We were asked to debate the value of , the fundamental energy density parameter of cosmology, and in particular its mass component, m. Is the universe flat and marginally bound with m = 1 in accordance with the simplest cosmological model? Is m clearly smaller than unity as seems to be indicated by several observations? Unfortunately, we cannot provide a clear answer at this point because there is conflicting evidence. Entertaining the audience with our biased views on the subject might not be very constructive. Instead, it may be more interesting to lay out the various methods used to measure m, mention new developments and current estimates, and focus on the promising prospects versus the associated difficulties. In the critical discussion that follows we try to shed light on the nature of the uncertainties that may be responsible for the current span of estimates for m.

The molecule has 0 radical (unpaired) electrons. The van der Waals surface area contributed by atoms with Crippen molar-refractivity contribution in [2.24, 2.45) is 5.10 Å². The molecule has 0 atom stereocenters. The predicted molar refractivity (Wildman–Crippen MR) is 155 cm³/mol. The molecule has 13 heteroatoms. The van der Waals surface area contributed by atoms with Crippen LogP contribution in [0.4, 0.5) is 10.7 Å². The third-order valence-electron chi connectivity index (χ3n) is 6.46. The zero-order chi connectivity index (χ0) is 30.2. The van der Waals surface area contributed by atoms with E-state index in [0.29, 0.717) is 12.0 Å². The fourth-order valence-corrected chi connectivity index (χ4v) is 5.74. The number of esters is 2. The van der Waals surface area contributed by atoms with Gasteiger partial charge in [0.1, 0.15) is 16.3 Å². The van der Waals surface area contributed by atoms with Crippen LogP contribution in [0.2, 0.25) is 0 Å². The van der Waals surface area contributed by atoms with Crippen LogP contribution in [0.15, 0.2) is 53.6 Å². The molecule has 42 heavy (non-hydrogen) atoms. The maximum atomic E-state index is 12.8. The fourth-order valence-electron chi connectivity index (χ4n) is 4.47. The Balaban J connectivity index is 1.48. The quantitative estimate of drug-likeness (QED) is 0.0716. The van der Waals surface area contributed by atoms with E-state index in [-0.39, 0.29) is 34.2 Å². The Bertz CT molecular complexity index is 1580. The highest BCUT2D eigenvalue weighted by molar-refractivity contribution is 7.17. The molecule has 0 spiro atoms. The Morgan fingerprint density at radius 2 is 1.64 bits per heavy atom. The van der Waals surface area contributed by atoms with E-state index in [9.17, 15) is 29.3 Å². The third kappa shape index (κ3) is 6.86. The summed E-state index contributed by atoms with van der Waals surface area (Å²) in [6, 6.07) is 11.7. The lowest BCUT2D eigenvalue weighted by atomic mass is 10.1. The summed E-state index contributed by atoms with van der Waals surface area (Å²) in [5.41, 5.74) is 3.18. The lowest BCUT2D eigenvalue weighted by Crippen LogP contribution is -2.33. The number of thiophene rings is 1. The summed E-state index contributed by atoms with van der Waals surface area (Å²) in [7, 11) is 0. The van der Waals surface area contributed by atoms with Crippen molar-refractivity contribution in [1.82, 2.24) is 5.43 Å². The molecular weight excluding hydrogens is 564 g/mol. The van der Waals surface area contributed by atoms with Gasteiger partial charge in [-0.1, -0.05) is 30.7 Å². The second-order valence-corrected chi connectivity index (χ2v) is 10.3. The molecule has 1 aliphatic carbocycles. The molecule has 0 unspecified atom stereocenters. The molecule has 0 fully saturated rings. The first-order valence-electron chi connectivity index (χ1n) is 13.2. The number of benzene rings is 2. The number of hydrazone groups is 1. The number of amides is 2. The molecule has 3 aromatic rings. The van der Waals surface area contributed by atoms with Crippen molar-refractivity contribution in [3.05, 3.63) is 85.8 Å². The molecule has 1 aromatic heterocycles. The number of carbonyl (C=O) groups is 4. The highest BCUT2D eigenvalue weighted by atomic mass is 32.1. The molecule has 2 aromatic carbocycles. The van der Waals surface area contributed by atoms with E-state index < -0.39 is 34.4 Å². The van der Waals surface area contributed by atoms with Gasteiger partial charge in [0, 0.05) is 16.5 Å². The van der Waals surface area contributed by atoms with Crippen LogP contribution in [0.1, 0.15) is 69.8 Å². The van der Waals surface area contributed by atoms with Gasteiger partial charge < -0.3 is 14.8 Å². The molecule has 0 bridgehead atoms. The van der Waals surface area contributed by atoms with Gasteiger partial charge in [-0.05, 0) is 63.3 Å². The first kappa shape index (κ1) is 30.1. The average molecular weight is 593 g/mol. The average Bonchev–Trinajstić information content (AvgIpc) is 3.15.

We divide the methods into the following four classes:
The methods and current estimates are discussed below and summarized in Figure 1 and Table 1. The estimates based on virialized objects typically yield low values of m ~ 0.2 - 0.3. The global measures, large-scale structure and cosmic flows typically indicate higher values of m ~ 0.4 - 1.